Danny Elfman and his film scores taking center stage at Nokia Theatre
The role: Dr. Ryan Stone, the beginner astronaut suddenly stuck in space when her space shuttle is damaged, and her thirst for life deepened.
The final pick: Sandra Bullock. Jolie was set to star alongside Robert Downey Jr. But Jolie’s management team wasn’t able to come to an agreement with Warner Bros.
The movie: “The Matrix” series
The role: Neo, a superhuman with the power to perform every single martial art and fighting style.
The final pick: Keanu Reeves. Smith passed on the role because he couldn’t envision the concept of “The Matrix.” Looking back, Smith said he wouldn’t have been “smart” enough to play the role at the time. He later starred in the sci-fi action film “I, Robot.”(Melinda Sue Gordon / Warner Bros.; Jamie McCarthy / Getty Images for MTV)
The role: Bella Swan, a teenager turned vampire with the skill to shield herself and others from mental harm. All the while, she’s madly in love with mind-reading vampire Edward Cullen.
The final pick: Kristen Stewart. Lawrence later landed the role of Katniss Everdeen in the equally popular series “The Hunger Games.”(Samir Hussein / Getty Images; Kimberley French)
The movie: “Michael Clayton”
The role: Michael Clayton, an attorney with a conscience, who breaks down the corruption surrounding a chemical scandal.
The final pick: George Clooney. To this day, Washington regrets turning down the role. “With ‘Clayton,’ it was the best material I had read in a long time, but I was nervous about a first-time director, and I was wrong,” Washington said.(Chris Pizzello / Invision / Associated Press; Myles Aronowitz)
The role: Forrest Gump, a not-so intelligent former military man set to tell the story of his life.
The final pick: Tom Hanks. Travolta simply turned down the role and later admitted his decision was a mistake. For Hanks, the role earned him an Oscar for best actor in 1994.(Francois Durand / Getty Images )
The role: Cher Horowitz, the wealthy Valley girl up for anything that involves fashion, makeovers and, like, boys.
The final pick: Alicia Silverstone. Gellar couldn’t commit due to scheduling conflicts.(Jordan Strauss / Invision / Associated Press; Paramount Pictures)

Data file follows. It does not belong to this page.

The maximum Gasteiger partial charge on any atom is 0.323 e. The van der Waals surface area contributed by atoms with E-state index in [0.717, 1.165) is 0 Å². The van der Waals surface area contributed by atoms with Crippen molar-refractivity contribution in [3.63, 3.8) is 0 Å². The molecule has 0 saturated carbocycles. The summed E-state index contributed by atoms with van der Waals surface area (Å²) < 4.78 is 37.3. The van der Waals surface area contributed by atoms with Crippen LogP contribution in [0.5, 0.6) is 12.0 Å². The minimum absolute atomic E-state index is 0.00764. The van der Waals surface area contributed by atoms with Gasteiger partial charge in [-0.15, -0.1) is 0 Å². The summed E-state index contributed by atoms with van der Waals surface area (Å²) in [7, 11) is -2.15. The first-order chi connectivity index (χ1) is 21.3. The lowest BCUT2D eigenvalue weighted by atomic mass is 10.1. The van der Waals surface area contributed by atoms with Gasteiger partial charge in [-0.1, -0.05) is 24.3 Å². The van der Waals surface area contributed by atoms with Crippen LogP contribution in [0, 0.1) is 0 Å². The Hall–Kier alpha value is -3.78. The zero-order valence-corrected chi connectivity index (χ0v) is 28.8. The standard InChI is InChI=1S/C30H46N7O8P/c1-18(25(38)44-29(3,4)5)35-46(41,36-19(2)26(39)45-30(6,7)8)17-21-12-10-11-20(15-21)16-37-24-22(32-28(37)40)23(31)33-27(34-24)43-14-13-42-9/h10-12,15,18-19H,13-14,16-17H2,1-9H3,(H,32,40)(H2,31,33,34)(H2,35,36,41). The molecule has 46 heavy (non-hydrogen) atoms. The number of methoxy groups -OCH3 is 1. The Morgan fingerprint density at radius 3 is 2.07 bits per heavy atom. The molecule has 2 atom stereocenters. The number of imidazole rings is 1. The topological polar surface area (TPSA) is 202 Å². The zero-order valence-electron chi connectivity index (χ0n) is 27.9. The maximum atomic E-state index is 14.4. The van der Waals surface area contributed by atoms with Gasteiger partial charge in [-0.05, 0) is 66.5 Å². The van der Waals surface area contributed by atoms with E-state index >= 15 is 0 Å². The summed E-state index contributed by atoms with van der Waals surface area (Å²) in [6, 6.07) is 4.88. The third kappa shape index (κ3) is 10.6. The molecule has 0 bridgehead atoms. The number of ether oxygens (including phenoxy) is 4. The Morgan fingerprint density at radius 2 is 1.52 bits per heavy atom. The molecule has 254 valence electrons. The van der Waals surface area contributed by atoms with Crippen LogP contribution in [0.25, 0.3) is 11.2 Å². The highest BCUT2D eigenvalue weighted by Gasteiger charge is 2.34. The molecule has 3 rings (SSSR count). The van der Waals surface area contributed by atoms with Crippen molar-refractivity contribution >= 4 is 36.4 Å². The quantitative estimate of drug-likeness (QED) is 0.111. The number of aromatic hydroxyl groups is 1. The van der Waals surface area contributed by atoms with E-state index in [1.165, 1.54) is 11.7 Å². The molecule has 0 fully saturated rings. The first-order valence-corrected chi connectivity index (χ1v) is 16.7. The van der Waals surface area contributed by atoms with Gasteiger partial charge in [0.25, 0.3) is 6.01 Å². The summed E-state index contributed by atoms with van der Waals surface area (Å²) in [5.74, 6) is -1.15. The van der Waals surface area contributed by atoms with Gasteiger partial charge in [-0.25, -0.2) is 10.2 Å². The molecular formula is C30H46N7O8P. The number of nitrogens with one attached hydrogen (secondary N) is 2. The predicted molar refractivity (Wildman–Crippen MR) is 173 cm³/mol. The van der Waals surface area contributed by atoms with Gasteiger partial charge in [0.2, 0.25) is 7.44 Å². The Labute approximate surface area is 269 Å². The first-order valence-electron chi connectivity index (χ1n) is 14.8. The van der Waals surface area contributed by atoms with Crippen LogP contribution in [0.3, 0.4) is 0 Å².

The role: Will Turner, an ace swordsman and budding pirate.
The final pick: Orlando Bloom. Law auditioned for the role to play Keira Knightley’s love interest, but was shoved aside for Bloom.(Jonathan Leibson / Getty Images; Peter Mountain / Disney Enterprises )
The role: Black Widow, a femme fatale formerly known as a Russian spy.
The final pick: Scarlett Johansson. Blunt passed on the role saying: “Usually the female parts in a superhero film feel thankless: She’s the pill girlfriend while the guys are whizzing around saving the world.”(Ricardo DeAratanha / Los Angeles Times; Zade Rosenthal / Marvel)
The role: Gandalf, a wizard and leader of the Fellowship of the Ring with great mental and physical power.
The final pick: Ian McKellen. Despite director Peter Jackson’s many attempts for Connery to play Gandalf -- he offered Connery $30 million on top of 15% of the film’s box office revenue -- Connery said he simply didn’t understand the story. During his audition read, Connery mistakenly referred to hobbits as bobbits.(Jason Szenes / EPA; New Line Productions)
The role: Vivian Ward, an assertive Hollywood Boulevard prostitute who finds love with a wealthy lawyer.
The final pick: Julia Roberts. Hannah rejected the role since she believed it was belittling to women. “They sold it as a romantic fairytale when in fact it’s a story about a prostitute who becomes a lady by being kept by a rich and powerful man,” Hannah said. Hannah, however, later portrayed a stripper in the drama “Dancing at the Blue Iguana.”(Robert Gauthier / Los Angeles Times; Buena Vista / Getty Images)
The role: Spider-Man, the web-slinging, wall-crawling figure who has proved to be one of the most commercially successful superheroes.
The final pick: Tobey Maguire. A disappointed Prinze Jr. told late-night radio personality Howard Stern that he was originally cast as Spider-Man, but director Sam Raimi went with Maguire instead.(Ken Hively / Los Angeles Times; Merrick Morton / Columbia Pictures)
The role: Han Solo, a sarcastic yet compassionate hero who helps for the common good.